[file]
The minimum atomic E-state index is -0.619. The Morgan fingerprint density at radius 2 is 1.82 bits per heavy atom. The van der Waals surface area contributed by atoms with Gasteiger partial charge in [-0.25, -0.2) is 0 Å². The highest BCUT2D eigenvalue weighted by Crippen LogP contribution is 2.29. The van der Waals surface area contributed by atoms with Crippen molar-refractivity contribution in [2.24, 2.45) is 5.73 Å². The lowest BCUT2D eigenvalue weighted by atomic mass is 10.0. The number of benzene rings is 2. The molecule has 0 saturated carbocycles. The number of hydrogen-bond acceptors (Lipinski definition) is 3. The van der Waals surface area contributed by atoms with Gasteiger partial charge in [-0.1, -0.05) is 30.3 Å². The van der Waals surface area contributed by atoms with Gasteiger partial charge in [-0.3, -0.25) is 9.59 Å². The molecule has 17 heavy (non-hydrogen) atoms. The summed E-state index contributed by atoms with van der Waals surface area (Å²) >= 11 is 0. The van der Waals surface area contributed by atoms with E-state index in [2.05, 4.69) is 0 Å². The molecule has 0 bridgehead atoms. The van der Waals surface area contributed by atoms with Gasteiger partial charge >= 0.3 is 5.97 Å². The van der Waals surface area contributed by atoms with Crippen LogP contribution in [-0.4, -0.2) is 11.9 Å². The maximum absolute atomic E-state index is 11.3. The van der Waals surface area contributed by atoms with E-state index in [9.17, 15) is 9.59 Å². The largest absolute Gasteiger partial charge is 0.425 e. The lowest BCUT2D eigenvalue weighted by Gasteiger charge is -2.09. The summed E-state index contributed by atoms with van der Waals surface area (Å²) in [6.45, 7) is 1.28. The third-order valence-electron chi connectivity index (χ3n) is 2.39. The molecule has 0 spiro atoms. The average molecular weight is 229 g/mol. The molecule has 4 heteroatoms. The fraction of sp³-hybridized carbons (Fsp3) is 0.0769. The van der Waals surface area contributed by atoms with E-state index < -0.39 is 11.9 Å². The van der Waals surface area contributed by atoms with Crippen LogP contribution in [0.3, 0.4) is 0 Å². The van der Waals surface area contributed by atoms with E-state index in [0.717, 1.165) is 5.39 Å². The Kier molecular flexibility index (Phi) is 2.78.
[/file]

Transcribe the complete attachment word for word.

The minimum atomic E-state index is -0.619. The Morgan fingerprint density at radius 2 is 1.82 bits per heavy atom. The van der Waals surface area contributed by atoms with Gasteiger partial charge in [-0.25, -0.2) is 0 Å². The highest BCUT2D eigenvalue weighted by Crippen LogP contribution is 2.29. The van der Waals surface area contributed by atoms with Crippen molar-refractivity contribution in [2.24, 2.45) is 5.73 Å². The lowest BCUT2D eigenvalue weighted by atomic mass is 10.0. The number of benzene rings is 2. The molecule has 0 saturated carbocycles. The number of hydrogen-bond acceptors (Lipinski definition) is 3. The van der Waals surface area contributed by atoms with Gasteiger partial charge in [-0.1, -0.05) is 30.3 Å². The van der Waals surface area contributed by atoms with Gasteiger partial charge in [-0.3, -0.25) is 9.59 Å². The molecule has 17 heavy (non-hydrogen) atoms. The summed E-state index contributed by atoms with van der Waals surface area (Å²) >= 11 is 0. The van der Waals surface area contributed by atoms with E-state index in [2.05, 4.69) is 0 Å². The molecule has 0 bridgehead atoms. The van der Waals surface area contributed by atoms with Gasteiger partial charge >= 0.3 is 5.97 Å². The van der Waals surface area contributed by atoms with Crippen LogP contribution in [-0.4, -0.2) is 11.9 Å². The maximum absolute atomic E-state index is 11.3. The van der Waals surface area contributed by atoms with E-state index in [9.17, 15) is 9.59 Å². The largest absolute Gasteiger partial charge is 0.425 e. The lowest BCUT2D eigenvalue weighted by Gasteiger charge is -2.09. The summed E-state index contributed by atoms with van der Waals surface area (Å²) in [6.45, 7) is 1.28. The third-order valence-electron chi connectivity index (χ3n) is 2.39. The molecule has 0 spiro atoms. The average molecular weight is 229 g/mol. The molecule has 4 heteroatoms. The fraction of sp³-hybridized carbons (Fsp3) is 0.0769. The van der Waals surface area contributed by atoms with E-state index < -0.39 is 11.9 Å². The van der Waals surface area contributed by atoms with Crippen LogP contribution in [0.3, 0.4) is 0 Å². The van der Waals surface area contributed by atoms with E-state index in [0.717, 1.165) is 5.39 Å². The Kier molecular flexibility index (Phi) is 2.78.